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The Sin of CertaintyWell, it’s less than 2 months to go before the release of my next book The Sin of Certainty: Why God Desires Our Trust More than Our “Correct” Beliefs. Whenever I get to this stage, I feel like I need a break to recharge—but not before I took the time to sit down with myself for an interview. Frankly, I seemed somewhat distracted most of the time, but all in all I think I did a good job talking to myself and getting my point across.

Me: First of all, explain what you mean by the title. What is the “Sin of Certainty”?

Me: Basically, it’s about the unfortunately common preoccupation with “knowing what you believe” in order to feel that you have “strong” faith. When faith is seen as the flip side to correct thinking about God, the Bible, etc., uncertainty about those things (which is inevitable) is then easily equated with “lack of faith,” which circles back to the preoccupation with getting that certainty back. The “sin” is that such preoccupation derails a deeper process of spiritual formation and growth.

Me: Sounds like a bunch of hokey meely-mouthed stupid liberal clap-trap wolf-in-sheeps-clothing heresy to me.

Me: Yeah, well, who cares what you think.

Me: And the next thing you’re going to tell me is that you waste all of our time by relaying some of your own “experiences” in the book.

Me: In fact, yes I do, but more here and there. It’s not a memoir or anything, but the book has grown out of my own experiences and how I’ve made sense of them.

Me: So the book’s basically about you, you’re favorite topic.

Me: Remember that time when you were little and mom got really mad because you were really mean and loud and nobody liked you? You’re doing it again.

Me: Whatever. OK, so if you don’t talk about yourself all of the time, what DO you talk about?

Me: A bunch of stuff. For example, I talk about where all this preoccupation with “getting it right” came from for Christians today, especially evangelicals . . .

Me: Why don’t you give it a rest already with the whole evangelical thing. It’s like you’re a voyeur or something. You think evangelicals are whacked. Fine. We get it. Move on.

Me: . . . and that preoccupation can be traced to the Protestant Reformation, where getting the Bible “right” became a major goal in ways it hadn’t before. That legacy has remained strong and is a prime reason why evangelicals have had such a hard time handling things that seem to “challenge” the Bible and shake their sense of certainty.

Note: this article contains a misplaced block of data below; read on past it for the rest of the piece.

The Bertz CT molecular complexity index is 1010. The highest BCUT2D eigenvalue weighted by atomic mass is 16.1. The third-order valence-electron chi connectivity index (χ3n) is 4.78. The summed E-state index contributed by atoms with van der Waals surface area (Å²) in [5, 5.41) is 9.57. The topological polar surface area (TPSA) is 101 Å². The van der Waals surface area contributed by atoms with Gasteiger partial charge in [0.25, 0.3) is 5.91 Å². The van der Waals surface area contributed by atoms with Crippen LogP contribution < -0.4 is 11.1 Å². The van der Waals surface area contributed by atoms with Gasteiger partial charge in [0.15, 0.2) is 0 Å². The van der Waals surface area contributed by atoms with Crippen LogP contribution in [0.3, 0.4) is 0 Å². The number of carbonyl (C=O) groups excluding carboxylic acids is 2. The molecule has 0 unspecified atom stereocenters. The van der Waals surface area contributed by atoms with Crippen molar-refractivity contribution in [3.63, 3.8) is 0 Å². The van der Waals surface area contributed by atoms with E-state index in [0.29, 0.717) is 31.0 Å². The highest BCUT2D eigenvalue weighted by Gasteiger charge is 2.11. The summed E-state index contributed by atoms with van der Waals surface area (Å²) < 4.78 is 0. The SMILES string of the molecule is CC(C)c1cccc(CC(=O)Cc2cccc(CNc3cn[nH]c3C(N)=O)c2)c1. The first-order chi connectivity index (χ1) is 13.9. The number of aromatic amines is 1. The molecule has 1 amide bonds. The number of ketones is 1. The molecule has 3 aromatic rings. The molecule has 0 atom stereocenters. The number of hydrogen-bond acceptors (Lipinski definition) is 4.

Me: You mean like evolution and historical criticism, those other topics you keep ranting about? 

Me: I rant because they keep coming up generation after generation and that’s a big shame, that faith needs to be guarded by an intellectual fortress of solitude.1432300635394

Me: Hey, that was nice. Is that line in the book?

Me: No. Just came to me now.

Me: Ok, well, anyway, that chapter sounds completely boring. Please tell me you didn’t lead with it.

Me: No. It’s chapter 2.

Me: Way to go, Hemingway. 

Me: I really had to. I needed to lay out how we got into this mess before talking about a better way forward.

Me: Were you at least funny about it?

Me: Of course.

Me: Like how?

Me: For example, I call Charles Darwin “Chuck.”

Me: Wow, that’s really funny. Give me minute to compose myself. . . . What else ya got?

Me: Next I spend some time showing how the Bible has all sorts of examples of true people of faith who didn’t “know” what they believed but kept moving anyway.

Me: You mean like lament psalms, Job, and Ecclesiastes?

Me: You expected anything else? You know me. I love these books. These parts of the Old Testament are raw and honest about the deep unhinging struggles of faith that are a normal part of the life of faith. These writers used to be “certain” about what God was up to, even when the Bible “told” them what God was up to, but then life happened and then they aren’t so sure. People like me—and many other people I know—gravitate to these books. Like those writers, we live in a place where faith doesn’t always work out. In fact, it is these challenges to our faith—our Uh-Oh moments—that drive us toward a deeper faith rooted in trust rather than feeling like we have an intellectual handle on God and the universe.

Me: So it’s a self-help book.

Me: I hate you.

Me: How does the book end? (Quickly, I hope.)

Me: I tie some themes together by being pretty honest about experiences I and my family had over the last 10 years—professional and personal—that were very hard and for that very reason wound up pushing me out of my false sense of being “certain” and toward trusting God regardless of how certain or uncertain I happened to be. I think of those times now as God-moments.

Me: OK, well, we’re running out of time. Thanks for stopping by. 

Me: But I have a lot more to say.

Me: Maybe next time.

Me: You know where to find me.

[You can preorder The Sin of Certainty here. If you’d like to join my mailing list to receive approximately monthly updates, you can sign up at the top of the main page. And if you don’t want to sign up do it anyway.]




Pete Enns, Ph.D.

Peter Enns (Ph.D., Harvard University) is Abram S. Clemens professor of biblical studies at Eastern University in St. Davids, Pennsylvania. He has written numerous books, including The Bible Tells Me So, The Sin of Certainty, and How the Bible Actually Works. Tweets at @peteenns.